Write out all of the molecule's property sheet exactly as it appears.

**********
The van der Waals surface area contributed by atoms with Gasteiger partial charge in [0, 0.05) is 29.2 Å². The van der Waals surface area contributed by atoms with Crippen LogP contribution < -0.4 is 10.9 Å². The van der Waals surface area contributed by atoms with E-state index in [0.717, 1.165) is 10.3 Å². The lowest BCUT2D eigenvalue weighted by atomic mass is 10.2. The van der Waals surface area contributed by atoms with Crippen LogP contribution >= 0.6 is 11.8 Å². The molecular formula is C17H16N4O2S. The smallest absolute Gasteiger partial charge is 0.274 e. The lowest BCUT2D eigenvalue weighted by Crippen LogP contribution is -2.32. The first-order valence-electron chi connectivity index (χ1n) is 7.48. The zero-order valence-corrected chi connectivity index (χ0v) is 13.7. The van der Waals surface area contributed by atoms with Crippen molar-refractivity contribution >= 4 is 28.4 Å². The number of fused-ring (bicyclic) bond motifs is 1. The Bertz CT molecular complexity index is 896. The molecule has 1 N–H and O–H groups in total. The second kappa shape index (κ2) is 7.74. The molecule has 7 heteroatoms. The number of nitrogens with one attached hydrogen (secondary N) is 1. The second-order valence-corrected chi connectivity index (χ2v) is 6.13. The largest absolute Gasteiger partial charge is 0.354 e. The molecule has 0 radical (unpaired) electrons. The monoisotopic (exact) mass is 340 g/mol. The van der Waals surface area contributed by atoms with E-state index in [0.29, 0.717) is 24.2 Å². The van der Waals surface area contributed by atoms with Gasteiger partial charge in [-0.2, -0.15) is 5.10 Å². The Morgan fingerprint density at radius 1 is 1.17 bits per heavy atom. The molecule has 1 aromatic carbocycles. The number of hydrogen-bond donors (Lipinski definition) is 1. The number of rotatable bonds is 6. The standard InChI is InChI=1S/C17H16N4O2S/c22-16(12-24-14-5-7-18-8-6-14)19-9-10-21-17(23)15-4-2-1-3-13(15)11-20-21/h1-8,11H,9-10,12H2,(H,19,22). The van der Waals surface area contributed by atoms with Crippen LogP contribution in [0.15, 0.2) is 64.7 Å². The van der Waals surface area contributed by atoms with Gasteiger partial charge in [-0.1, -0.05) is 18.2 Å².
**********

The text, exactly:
The van der Waals surface area contributed by atoms with Gasteiger partial charge in [0, 0.05) is 29.2 Å². The van der Waals surface area contributed by atoms with Crippen LogP contribution < -0.4 is 10.9 Å². The van der Waals surface area contributed by atoms with E-state index in [0.717, 1.165) is 10.3 Å². The lowest BCUT2D eigenvalue weighted by atomic mass is 10.2. The van der Waals surface area contributed by atoms with Crippen LogP contribution >= 0.6 is 11.8 Å². The molecular formula is C17H16N4O2S. The smallest absolute Gasteiger partial charge is 0.274 e. The lowest BCUT2D eigenvalue weighted by Crippen LogP contribution is -2.32. The first-order valence-electron chi connectivity index (χ1n) is 7.48. The zero-order valence-corrected chi connectivity index (χ0v) is 13.7. The van der Waals surface area contributed by atoms with Crippen molar-refractivity contribution >= 4 is 28.4 Å². The number of fused-ring (bicyclic) bond motifs is 1. The Bertz CT molecular complexity index is 896. The molecule has 1 N–H and O–H groups in total. The second kappa shape index (κ2) is 7.74. The molecule has 7 heteroatoms. The number of nitrogens with one attached hydrogen (secondary N) is 1. The second-order valence-corrected chi connectivity index (χ2v) is 6.13. The largest absolute Gasteiger partial charge is 0.354 e. The molecule has 0 radical (unpaired) electrons. The monoisotopic (exact) mass is 340 g/mol. The van der Waals surface area contributed by atoms with E-state index in [0.29, 0.717) is 24.2 Å². The van der Waals surface area contributed by atoms with Gasteiger partial charge in [-0.2, -0.15) is 5.10 Å². The Morgan fingerprint density at radius 1 is 1.17 bits per heavy atom. The molecule has 1 aromatic carbocycles. The number of hydrogen-bond donors (Lipinski definition) is 1. The number of rotatable bonds is 6. The standard InChI is InChI=1S/C17H16N4O2S/c22-16(12-24-14-5-7-18-8-6-14)19-9-10-21-17(23)15-4-2-1-3-13(15)11-20-21/h1-8,11H,9-10,12H2,(H,19,22). The van der Waals surface area contributed by atoms with Crippen LogP contribution in [0.15, 0.2) is 64.7 Å². The van der Waals surface area contributed by atoms with Gasteiger partial charge in [-0.1, -0.05) is 18.2 Å².